Return flight: Aviation training comes back to Texoma

Michael Hutchins
Herald Democrat
Officials with North Texas Regional Airport — Perrin Field has signed a lease agreement with a new flight school that hopes to start its first class of students at the airport in December

For the first time in over a year, flight training will soon return to North Texas Regional Airport — Perrin Field. Officials with the airport recently confirmed that a new flight school has been recruited to come to NTRA, with new students expected to arrive by year's end.

NTRA Airport Director Mike Livezey said Addison-based Thrust Flight has signed a lease agreement for a building at the airport that will serve as the hub for its flight school operations.

The news comes nearly 18 months after long-term tenant US Aviation announced that it would be consolidating its flight training operations to its facilities in Denton, bringing an end to its fight training in Texoma. The move by US Aviation came amid the COVID-19 pandemic and a drop in Chinese trainees, which made up a large portion of the company's business at the time.

"As they build this facility, and they have about 100 to 120 students here, this will be very comparable to what US Aviation was doing," Livezey said, describing Thrust Flight.

The search for a new flight school operator started a few months after US Aviation ceased operations at NTRA. Livezey said he approached several operators regarding possible expansion to NTRA. Among those companies was Thrust Flight.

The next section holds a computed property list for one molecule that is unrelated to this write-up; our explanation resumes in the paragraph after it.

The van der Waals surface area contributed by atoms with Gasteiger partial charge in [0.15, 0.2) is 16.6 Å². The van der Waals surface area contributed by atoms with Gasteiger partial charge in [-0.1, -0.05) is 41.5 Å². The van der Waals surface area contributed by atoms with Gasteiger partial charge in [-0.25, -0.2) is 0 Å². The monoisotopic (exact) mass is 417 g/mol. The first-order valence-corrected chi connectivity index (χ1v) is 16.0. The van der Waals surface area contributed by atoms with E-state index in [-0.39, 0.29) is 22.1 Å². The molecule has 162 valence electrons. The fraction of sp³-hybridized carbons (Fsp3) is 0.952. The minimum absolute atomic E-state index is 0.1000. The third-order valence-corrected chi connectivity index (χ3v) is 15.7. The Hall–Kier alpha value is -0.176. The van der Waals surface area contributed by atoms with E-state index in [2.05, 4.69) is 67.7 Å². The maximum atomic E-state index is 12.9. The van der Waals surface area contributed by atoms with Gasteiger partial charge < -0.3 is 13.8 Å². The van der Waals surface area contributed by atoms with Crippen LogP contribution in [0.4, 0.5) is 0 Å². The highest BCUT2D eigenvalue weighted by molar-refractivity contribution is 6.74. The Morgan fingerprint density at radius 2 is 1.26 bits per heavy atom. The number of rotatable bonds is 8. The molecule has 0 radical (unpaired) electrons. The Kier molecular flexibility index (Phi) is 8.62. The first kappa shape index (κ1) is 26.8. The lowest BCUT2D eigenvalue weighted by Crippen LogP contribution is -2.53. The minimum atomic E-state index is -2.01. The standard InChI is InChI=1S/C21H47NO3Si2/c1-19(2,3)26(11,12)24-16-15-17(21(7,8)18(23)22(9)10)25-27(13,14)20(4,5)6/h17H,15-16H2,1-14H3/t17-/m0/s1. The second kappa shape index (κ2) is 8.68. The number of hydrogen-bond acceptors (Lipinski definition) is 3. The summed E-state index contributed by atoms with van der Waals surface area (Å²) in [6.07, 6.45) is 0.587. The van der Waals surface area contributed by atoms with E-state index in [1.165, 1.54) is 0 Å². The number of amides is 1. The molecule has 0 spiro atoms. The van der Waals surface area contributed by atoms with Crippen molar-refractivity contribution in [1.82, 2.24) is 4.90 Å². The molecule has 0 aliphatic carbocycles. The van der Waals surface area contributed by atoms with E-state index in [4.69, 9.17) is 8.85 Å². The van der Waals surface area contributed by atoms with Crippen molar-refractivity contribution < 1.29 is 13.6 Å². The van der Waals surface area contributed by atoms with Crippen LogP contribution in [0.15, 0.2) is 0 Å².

"We continued to communicate and we signed a lease for them to come here in late August," Livezey said.

The company currently has about 170 students, with about 60 percent of them from outside North Texas, Livezey said. The NTRA flight school would focus on those students who are travelling to the region to study, with most expected to be in Sherman-Denison for about a year.

Thrust Flight was started nearly a decade ago as an aircraft importer, who often trained with the types of aircraft they worked with, Operations Director Hunter Gravley said. Over time, the company began to organically transition toward a focus on the training side of business.

Since 2017, the company has focused on what Gravley described as its "Zero Time to Airline" program.

"It is a career program that brings our students from zero experience to being qualified for jobs with the airlines," Gravley said. "That has been our bread and butter for three years."

Gravley, who is from Grayson County, said he has always had his eyes on Texoma, and specifically NTRA. Recently, he noticed the airport had vacancies and growth was headed north toward Sherman-Denison and felt it might be a good fit for the school

"If you look at any airports in the Metroplex, it isn't the same hospitality that you get when you move away from Dallas," he said.

NTRA also offers a less congested airspace, which can allow for some training operations that wouldn't be available elsewhere in the Dallas- Fort Worth Metroplex, Gravley said.

"Any time they have to train, those guys are having to go to other airports to do touch and goes or approaches because Addison doesn't allow touch and goes between the hours of about nine to five," Livezey said.

For NTRA, the new flight school could bring in additional revenues through increased fuel sales. However, one of the bigger benefits could be the increased recognition for the airport as word of the training spreads.

The flight school started some light training at NTRA in early October with some of its students from Addison. However, the first class of students for NTRA proper are expected to arrive some time in October.